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The purpose of this research is to ascertain data in relation to courses that are currently on offer in seven third‐level institutions in Ireland which include elements of…
The purpose of this research is to ascertain data in relation to courses that are currently on offer in seven third‐level institutions in Ireland which include elements of workplace learning. It is intended that the research findings will contribute to the provision of new workplace learning programmes in Irish third‐level colleges.
A questionnaire was designed for this research and was administered in seven higher education colleges in Ireland. In total, 433 courses were examined in relation to workplace learning.
The findings illustrate that there is still an over‐reliance on the provision of traditional classroom‐based courses. The findings further suggest that, for the successful operation of workplace learning programmes, there is scope for developing further employer engagement with higher education colleges in the design, development and delivery of such programmes.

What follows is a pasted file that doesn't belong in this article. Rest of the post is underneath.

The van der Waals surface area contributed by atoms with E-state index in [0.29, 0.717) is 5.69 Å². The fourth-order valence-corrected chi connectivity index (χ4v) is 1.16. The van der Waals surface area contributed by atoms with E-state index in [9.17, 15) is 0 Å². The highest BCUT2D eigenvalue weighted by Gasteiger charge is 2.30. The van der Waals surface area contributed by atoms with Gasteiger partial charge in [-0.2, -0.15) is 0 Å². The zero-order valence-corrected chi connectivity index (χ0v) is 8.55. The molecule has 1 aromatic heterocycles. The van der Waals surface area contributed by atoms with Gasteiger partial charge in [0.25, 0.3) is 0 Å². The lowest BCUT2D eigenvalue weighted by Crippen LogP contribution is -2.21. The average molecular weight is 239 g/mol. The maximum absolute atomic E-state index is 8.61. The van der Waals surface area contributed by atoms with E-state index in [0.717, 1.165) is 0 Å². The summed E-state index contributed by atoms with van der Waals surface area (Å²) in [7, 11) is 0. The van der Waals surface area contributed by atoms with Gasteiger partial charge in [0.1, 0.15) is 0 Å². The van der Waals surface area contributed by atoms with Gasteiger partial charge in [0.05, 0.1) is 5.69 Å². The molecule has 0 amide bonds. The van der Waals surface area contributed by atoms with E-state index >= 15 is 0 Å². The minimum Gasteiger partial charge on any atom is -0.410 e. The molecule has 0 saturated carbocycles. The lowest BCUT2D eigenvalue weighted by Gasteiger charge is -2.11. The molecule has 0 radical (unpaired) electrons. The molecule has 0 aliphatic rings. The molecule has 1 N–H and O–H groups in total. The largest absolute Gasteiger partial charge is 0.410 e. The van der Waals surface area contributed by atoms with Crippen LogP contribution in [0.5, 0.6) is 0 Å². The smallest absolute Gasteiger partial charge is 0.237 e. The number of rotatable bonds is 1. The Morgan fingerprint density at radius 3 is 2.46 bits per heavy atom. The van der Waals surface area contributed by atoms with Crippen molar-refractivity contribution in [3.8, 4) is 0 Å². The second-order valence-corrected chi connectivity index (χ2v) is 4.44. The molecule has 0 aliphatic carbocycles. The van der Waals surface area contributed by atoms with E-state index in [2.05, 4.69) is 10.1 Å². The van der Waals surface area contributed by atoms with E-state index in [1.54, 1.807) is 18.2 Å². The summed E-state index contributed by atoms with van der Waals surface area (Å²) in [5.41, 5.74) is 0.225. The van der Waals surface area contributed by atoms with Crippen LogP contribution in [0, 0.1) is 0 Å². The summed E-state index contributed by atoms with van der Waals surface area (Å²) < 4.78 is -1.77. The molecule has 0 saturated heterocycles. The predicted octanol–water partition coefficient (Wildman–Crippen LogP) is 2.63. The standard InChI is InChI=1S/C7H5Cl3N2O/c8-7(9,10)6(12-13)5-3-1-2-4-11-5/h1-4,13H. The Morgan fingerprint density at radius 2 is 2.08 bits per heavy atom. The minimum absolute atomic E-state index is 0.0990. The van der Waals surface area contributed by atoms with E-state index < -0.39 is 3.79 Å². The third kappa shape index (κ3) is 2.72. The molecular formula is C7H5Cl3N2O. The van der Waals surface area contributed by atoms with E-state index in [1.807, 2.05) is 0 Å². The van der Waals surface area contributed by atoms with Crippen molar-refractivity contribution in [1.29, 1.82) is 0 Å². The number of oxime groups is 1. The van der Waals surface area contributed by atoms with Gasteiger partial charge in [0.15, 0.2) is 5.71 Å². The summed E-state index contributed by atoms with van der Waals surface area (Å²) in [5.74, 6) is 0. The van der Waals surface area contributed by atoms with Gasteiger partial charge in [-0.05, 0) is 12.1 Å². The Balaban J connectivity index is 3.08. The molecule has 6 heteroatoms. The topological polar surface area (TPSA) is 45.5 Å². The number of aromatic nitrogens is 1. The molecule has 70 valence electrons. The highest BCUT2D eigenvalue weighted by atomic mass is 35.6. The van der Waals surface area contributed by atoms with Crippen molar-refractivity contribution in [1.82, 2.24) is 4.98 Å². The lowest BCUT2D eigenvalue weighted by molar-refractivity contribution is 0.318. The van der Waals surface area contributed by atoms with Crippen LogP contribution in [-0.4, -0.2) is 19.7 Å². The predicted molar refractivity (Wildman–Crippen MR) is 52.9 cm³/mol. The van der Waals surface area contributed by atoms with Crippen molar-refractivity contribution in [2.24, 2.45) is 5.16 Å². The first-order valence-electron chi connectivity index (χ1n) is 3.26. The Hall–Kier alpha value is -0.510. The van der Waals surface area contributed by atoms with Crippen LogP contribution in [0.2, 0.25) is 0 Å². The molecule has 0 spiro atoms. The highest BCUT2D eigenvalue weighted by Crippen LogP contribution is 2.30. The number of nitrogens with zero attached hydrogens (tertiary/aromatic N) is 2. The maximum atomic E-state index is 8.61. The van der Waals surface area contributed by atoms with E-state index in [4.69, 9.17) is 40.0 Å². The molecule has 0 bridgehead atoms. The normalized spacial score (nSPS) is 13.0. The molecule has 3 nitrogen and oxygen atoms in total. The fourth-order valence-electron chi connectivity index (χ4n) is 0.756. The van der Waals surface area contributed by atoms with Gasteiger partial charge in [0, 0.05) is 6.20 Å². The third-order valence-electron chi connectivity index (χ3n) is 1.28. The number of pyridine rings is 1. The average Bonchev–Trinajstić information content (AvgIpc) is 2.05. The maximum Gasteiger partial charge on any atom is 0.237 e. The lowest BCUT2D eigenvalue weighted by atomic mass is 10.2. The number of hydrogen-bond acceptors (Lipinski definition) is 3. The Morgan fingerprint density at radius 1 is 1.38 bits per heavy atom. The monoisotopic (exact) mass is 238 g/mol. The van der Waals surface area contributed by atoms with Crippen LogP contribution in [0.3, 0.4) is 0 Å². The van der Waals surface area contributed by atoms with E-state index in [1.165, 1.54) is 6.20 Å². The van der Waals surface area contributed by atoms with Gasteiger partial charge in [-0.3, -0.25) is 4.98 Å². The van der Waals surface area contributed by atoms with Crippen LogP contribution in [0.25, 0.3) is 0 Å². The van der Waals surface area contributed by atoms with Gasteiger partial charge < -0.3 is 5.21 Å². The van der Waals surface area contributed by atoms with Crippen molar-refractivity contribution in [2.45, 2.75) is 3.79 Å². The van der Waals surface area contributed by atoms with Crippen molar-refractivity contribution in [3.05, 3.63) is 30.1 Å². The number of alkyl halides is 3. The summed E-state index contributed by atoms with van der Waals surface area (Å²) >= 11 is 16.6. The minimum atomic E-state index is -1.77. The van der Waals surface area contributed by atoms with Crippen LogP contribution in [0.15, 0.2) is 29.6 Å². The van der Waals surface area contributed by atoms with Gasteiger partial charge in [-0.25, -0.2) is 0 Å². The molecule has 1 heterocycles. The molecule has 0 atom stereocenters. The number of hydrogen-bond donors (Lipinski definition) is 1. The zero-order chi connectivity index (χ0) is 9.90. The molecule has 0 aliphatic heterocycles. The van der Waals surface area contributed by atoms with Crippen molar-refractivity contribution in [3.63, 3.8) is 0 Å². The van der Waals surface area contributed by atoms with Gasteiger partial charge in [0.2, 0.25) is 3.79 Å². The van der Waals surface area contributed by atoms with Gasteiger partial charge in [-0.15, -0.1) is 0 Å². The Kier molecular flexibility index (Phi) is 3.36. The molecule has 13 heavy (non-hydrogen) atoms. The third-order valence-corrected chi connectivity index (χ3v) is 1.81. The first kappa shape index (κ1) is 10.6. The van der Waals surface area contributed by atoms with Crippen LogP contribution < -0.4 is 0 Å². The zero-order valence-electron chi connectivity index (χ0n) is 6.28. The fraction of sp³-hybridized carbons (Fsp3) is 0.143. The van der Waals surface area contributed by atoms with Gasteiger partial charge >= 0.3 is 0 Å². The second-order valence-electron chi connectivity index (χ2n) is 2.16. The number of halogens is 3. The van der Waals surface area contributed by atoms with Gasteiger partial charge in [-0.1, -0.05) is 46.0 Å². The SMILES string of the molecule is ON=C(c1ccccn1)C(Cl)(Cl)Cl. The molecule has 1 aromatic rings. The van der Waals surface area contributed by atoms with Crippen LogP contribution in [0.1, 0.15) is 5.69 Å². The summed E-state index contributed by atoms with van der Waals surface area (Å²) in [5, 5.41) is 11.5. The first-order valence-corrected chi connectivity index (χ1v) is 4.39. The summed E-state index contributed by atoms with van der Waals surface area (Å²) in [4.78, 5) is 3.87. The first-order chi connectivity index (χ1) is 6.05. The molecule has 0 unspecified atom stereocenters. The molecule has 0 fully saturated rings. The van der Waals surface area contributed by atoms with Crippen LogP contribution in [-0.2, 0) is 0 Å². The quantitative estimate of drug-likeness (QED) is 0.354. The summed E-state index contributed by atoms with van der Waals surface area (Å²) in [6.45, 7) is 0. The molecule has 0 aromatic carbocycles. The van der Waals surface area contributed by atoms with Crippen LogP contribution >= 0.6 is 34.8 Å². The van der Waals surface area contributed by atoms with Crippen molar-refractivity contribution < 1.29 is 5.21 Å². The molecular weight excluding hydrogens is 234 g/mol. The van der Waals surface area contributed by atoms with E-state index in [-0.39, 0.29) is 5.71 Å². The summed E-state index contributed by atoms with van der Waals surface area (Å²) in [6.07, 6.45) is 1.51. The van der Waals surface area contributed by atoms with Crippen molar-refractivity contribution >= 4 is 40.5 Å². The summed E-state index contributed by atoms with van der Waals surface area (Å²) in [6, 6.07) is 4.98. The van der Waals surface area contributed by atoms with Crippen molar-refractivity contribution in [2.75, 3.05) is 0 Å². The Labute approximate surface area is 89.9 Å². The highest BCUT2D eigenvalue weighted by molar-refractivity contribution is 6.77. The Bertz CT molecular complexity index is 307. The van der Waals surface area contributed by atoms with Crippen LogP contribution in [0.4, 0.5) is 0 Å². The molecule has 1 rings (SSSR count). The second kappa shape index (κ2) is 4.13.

As a result of the data collected for this research, recommendations for implementing workplace learning programmes for both third‐level education providers and employers are included here.
The paper provides value by identifying courses in Irish third‐level colleges which include elements of workplace learning and suggests that an attitudinal and cultural shift must be engaged with to overcome the traditional reliance on classroom‐based programmes in order to successfully develop new workplace learning programmes.
The purpose of this study is to investigate the simultaneous effect of ethical leadership (EL) and corporate social responsibility (CSR) on employees’ turnover intention…
The purpose of this study is to investigate the simultaneous effect of ethical leadership (EL) and corporate social responsibility (CSR) on employees’ turnover intention and examine the mediating mechanism in these relationships.
The authors conducted a field study of 851 employees across a variety of industries. This study applied partial least squares structural equation modelling for hypothesis testing.
The results show that employees’ perceptions of CSR as well as EL are both uniquely and negatively related to turnover intention. The authors also found that employees’ job satisfaction but not commitment, mediates these relationships.
This study answers the recent call (Schminke and Sheridan, 2017) for ethics researchers to put competing explanations to the test to determine their relative importance. Research limitations have been discussed in the paper.
Through providing empirical support for the positive impact of CSR and EL on employee-related outcomes and creating a decent and empowering work environment, this study provides further support for CSR and EL. As CSR and EL require accountability, responsible management and addressing societal well-being of stakeholders, this study can contribute to the United Nations sustainable development goals.